In May Ian set off on an adventure of a different kind: he sailed to Fiji. Not in Beulah, in Ilanda, a fifty-foot steel yacht belonging to a friend, substantial and heavy, an ideal foul-weather boat. Which was a good thing, because the weather was foul. While motoring down the channel to Auckland the cellular phone rang (sailing is not the isolated experience it once was): it was a friend saying he'd just heard that a surprise tropical cyclone had formed and was about to hit New Zealand. We put into Whangerei further up the east coast and spent the next three days or so riding out the cyclone at the town pier, eating pizza and drinking cappuccino in the nearby restaurant. In fact our first taste of blue-water swimming was at the dead centre of a cyclone, on Sunday morning in the Whangerei town pool. Because of the tides we left this mooring before the bad weather had completely passed (otherwise we would have had to wait a further day and were already champing at the bit), convinced that we could weather the tail of the cyclone. Well, we did, but spent over 24 hours running under bare poles in four metre waves with no sails up at all. There were four of us: three-hour watches, with a communal watch from three to six in the afternoon so that watch times rotated every day. You come on deck at 3 AM in pitch black with the boat tossing about and only the angry swirling foam around you visible, at 3:00:30 AM a wave comes over and drenches you completely, and you're alone with just shivers and thoughts to keep you company until being relieved at 6 AM, still pitch black. After two days of rough weather without hot food or drink Ian decided to make a cup of tea: a hazardous experience. You need one hand to hold on (otherwise you're thrown immediately onto the floor), one to hold the cup (it's quite impossible to put it down), and a third for the kettle, a dangerous bomb full of evil boiling water and the nearest doctor eight days away. After 45 minutes of life-threatening work we all had half a cup of tea, the top half having spilled away immediately. You're probably thinking Ian really enjoyed this trip--and you're dead right! We saw nothing for eight days, no land, no lights, no other ships, no aeroplanes, nothing except for two albatrosses and a school of flying fish. (Pam says this sounds like hell!) One memorable morning he saw the dawn come up over the Pacific while listening to Orff's Carmina Burana at full volume on his portable CD player. We had some calm when we reached the horse latitudes in the middle of the trip, but after that when we picked up the trade winds they were not gentle, consistent, tropical breezes as advertized but gale force for three days. Sailing in through the reef at Fiji at 8 AM into the calm was an amazing experience, duly celebrated with rum. Unfortunately Ian spent just one day there: he had to fly home immediately to help pack up the house for the next trip.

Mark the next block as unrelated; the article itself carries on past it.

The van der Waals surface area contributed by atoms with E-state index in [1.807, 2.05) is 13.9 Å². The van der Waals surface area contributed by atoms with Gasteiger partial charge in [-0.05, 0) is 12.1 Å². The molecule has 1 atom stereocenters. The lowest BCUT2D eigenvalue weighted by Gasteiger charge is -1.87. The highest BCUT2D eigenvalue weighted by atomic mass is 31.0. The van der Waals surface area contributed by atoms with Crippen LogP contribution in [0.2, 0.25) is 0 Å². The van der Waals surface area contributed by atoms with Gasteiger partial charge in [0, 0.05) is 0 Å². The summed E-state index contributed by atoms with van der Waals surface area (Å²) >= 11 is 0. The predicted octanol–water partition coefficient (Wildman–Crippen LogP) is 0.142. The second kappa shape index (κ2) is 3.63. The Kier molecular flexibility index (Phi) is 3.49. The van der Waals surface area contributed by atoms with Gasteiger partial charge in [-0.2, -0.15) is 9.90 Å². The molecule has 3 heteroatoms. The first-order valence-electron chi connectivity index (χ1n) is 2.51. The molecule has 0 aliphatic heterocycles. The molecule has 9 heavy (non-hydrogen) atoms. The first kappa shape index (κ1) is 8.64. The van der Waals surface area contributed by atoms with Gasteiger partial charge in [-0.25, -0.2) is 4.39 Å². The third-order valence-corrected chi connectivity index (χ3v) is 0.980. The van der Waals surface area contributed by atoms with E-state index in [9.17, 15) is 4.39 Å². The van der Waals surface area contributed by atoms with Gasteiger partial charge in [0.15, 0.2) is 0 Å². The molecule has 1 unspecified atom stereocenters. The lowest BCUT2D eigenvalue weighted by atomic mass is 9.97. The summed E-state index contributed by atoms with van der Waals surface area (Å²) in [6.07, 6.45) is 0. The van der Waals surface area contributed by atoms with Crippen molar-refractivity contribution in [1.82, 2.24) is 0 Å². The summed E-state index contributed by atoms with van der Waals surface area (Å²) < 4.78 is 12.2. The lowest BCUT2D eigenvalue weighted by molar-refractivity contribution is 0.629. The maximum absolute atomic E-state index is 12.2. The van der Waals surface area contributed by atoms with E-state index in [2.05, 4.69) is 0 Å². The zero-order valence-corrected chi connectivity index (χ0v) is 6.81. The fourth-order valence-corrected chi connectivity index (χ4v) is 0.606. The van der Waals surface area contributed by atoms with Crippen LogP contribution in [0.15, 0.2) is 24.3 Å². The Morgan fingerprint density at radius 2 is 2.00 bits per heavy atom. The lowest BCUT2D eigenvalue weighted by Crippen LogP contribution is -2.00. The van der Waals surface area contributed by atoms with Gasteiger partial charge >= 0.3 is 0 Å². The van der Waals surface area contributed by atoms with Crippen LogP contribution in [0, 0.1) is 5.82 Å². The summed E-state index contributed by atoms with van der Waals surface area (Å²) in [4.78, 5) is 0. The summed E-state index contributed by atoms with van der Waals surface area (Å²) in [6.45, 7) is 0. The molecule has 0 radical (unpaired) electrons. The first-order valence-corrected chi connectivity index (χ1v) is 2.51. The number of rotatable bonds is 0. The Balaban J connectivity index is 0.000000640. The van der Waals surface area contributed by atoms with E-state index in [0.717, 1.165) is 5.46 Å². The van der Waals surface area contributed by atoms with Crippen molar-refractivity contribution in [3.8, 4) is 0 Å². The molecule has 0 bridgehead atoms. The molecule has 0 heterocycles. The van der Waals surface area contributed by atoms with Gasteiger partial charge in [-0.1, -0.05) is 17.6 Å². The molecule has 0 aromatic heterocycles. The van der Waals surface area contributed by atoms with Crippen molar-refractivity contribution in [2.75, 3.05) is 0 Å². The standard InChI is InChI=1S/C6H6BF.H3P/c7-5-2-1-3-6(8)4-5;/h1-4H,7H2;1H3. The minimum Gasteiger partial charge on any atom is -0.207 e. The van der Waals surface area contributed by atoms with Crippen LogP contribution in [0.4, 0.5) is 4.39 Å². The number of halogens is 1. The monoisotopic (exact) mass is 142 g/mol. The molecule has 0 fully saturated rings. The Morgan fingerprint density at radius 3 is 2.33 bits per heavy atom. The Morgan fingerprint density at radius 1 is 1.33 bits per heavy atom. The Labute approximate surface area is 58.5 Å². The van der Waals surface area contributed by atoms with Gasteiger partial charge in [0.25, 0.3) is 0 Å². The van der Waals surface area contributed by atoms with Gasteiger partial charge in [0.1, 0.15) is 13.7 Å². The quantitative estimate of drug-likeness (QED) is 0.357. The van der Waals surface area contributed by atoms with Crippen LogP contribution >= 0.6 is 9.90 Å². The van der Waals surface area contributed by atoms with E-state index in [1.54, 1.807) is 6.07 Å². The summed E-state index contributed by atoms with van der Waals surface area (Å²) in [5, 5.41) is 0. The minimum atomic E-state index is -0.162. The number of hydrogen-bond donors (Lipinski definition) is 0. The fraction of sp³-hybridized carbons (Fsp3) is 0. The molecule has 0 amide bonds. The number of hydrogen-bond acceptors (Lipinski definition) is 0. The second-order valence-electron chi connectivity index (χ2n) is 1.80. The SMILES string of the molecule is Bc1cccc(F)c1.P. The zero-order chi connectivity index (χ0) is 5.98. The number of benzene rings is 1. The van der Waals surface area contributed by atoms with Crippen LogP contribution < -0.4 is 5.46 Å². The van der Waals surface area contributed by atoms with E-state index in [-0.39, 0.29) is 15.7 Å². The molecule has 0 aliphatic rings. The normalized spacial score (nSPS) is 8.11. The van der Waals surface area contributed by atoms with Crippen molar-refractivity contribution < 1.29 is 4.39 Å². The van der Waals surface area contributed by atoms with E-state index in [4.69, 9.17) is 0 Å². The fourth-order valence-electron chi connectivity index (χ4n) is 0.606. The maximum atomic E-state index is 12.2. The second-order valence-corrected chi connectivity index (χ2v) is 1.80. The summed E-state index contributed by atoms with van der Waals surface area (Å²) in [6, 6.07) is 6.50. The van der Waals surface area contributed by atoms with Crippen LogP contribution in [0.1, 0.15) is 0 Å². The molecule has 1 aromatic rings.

Pam and Ian left in late June, a tearful (for us, at least) departure in Auckland airport leaving the kids behind for nearly six months. We spent our first days with Kirsten and Craig in San Francisco. The city is fantastic. Everywhere you look is a fascinating building, a surprising glimpse of bay or bridge framed by skyscrapers, extraordinary people. We walked for hours downtown and revisited our youth with a stroll around Haight Ashbury, which at 10 AM seemed stricken with a terminal hangover. Unknown to us, our visit happened to coincide with the Gay Pride Parade, and Craig and (especially) Kirsten insisted on expanding our small-town minds by taking us to watch--no, experience--it. This was a real extravaganza, unsuitable for prudes and the faint-hearted, led by dykes on bikes (five hundred female rockers on Harleys) and followed by drag queens with enormous bosoms, fishnet stockings and high boots, (male) cheerleaders in sexy (well, revealing anyway) cheerleader costumes, jugglers, go-go dancers, a super-abundance of greased, muscular, near-naked young male bodies oozing blatant sexuality, aids victims ... no women (once the Dykes had gone past)--well, no real women, anyway--and precious few in the good-humoured crowd either. And absolutely no children. Our feelings were confused. For Ian, the press of the crowd took on a new and unwelcome meaning! We felt alternately voyeuristic, amused, and sad. Overall it was certainly a very vibrant affair, upbeat if somewhat tawdry.